Rocky Mountain Spotted Fever is a communicable disease. It is part of the Rickettsias group. It is a pathogen that looks like bacteria. They multiply by taking over cells of a living thing. The Rickettsias enters a body through a bite of a insect (fleas, lice, ticks, ect.) or small animal (field mice, ect.). Most of the time an insect bites an infected animal and it transfers to the insect. Then the insect transfers the infection to a human by biting it. Rocky Mountain Spotted Fever is mostly caused by the Rocky Mountain dog tick in the eastern part of the US, the wood tick in the Rocky Mountain States, and the lone star tick on the west coast of the US.
Rocky Mountain Spotted Fever was first discovered in 1896 in the Snake River Valley in Idaho. It was referred to as black measles. Then Howard Ricketts claimed the disease was Rocky Mountain Spotted Fever. The disease can be found from Canada to South America. It is most common in Virginia, Georgia, North Carolina, and South Carolina. Most cases happen late spring and early summer when ticks are just starting to come out.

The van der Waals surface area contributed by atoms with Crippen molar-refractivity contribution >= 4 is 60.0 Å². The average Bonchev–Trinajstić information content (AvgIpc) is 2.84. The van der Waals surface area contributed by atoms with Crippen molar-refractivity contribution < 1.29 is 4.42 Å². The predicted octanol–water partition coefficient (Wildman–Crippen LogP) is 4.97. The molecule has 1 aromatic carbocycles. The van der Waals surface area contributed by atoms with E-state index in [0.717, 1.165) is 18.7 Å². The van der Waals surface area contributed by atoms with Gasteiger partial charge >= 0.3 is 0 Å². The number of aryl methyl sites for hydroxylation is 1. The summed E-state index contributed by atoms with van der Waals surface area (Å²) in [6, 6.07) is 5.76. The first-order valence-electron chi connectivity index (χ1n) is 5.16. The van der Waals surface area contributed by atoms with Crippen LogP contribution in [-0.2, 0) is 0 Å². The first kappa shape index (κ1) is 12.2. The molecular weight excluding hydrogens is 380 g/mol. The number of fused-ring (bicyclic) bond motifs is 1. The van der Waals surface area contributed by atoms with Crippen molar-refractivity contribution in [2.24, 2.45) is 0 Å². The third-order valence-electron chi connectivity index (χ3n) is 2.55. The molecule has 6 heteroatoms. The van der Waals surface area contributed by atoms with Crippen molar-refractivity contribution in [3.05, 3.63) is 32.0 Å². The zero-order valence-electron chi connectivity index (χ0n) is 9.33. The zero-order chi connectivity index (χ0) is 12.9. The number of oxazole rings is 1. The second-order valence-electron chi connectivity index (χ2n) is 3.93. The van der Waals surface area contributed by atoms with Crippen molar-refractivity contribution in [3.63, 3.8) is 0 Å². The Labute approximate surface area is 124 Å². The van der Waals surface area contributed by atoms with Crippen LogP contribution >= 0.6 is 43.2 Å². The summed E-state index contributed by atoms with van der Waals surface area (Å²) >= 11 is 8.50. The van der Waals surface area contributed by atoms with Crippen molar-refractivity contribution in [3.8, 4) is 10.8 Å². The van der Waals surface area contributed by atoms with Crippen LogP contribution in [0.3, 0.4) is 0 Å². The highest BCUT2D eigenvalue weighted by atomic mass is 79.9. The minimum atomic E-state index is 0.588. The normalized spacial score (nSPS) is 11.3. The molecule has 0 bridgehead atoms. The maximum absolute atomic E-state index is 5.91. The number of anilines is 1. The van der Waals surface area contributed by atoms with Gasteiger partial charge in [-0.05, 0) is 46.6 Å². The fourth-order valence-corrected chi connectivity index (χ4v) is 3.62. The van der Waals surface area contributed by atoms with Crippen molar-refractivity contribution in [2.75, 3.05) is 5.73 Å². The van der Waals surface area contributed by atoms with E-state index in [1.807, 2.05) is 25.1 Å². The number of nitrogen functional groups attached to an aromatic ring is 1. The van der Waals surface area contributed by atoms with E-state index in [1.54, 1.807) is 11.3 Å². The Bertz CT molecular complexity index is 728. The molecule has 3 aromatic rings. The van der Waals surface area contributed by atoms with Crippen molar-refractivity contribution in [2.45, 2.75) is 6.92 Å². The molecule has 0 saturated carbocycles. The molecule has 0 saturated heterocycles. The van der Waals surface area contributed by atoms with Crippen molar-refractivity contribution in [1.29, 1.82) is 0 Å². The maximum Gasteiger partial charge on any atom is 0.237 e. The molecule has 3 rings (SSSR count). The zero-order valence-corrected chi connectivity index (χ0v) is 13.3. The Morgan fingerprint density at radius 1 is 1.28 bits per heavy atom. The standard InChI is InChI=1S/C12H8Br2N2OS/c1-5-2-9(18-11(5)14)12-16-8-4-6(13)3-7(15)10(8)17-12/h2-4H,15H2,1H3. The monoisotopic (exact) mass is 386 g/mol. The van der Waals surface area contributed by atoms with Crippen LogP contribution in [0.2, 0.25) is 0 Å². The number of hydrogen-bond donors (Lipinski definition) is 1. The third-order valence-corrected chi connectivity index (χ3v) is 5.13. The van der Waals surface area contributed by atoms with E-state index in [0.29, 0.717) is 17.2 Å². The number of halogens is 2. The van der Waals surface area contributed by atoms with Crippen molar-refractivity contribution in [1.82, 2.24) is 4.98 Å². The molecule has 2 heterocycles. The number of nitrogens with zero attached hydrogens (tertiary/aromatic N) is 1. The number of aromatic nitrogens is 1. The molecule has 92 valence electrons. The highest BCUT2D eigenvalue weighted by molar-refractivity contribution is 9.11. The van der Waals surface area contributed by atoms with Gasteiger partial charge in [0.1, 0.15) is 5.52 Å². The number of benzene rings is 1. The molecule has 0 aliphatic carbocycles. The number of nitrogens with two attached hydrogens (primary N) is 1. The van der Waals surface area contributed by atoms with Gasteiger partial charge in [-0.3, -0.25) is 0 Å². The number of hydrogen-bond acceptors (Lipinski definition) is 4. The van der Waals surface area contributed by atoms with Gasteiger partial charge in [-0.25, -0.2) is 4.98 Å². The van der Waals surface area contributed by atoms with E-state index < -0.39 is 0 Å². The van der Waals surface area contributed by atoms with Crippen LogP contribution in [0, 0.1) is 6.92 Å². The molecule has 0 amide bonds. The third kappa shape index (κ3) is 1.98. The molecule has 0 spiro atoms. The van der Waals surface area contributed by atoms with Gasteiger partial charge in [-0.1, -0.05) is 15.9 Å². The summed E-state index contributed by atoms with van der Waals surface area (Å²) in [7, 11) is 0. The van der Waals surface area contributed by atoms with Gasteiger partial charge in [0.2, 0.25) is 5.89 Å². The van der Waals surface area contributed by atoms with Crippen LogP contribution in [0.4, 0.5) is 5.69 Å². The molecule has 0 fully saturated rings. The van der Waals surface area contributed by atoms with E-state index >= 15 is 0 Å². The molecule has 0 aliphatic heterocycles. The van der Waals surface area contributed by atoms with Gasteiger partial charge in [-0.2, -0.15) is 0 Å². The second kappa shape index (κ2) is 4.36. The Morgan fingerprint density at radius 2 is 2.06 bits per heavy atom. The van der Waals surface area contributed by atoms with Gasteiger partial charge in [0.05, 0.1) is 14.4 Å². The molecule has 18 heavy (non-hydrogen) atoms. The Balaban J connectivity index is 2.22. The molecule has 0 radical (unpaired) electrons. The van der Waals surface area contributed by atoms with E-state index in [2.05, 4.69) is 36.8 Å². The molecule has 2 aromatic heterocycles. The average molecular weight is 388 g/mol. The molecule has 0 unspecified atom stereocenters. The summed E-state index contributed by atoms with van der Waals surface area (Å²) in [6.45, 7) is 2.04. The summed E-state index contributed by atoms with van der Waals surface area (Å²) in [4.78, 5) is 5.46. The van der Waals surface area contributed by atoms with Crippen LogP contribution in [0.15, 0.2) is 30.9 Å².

The symptoms of Rocky Mountain spotted fever develop a few days after the bite. The symptoms are headache, nausea, vomiting, chills, malaise, a rash that starts from your ankles and works its way up to the rest of your body, and rising temperatures. The temperatures can reach all the way up to 105 degrees! Sometimes if the case is worse than others it is accompanied with muscle aches in the legs, back, and stomach, and is very tender. It is said that Rocky Mountain Spotted Fever’s symptoms resemble typhus, another Rickettsias disease. Rocky Mountain Spotted Fever normally lasts for two to three weeks.
To prevent Rocky Mountain Spotted Fever is just using common sense. When you go outside and wander in the woods, mountains, fields, tall grass, or anywhere else where there might be ticks, wear bright clothing so the ticks will be noticeable. Also cover your entire body, so the ticks...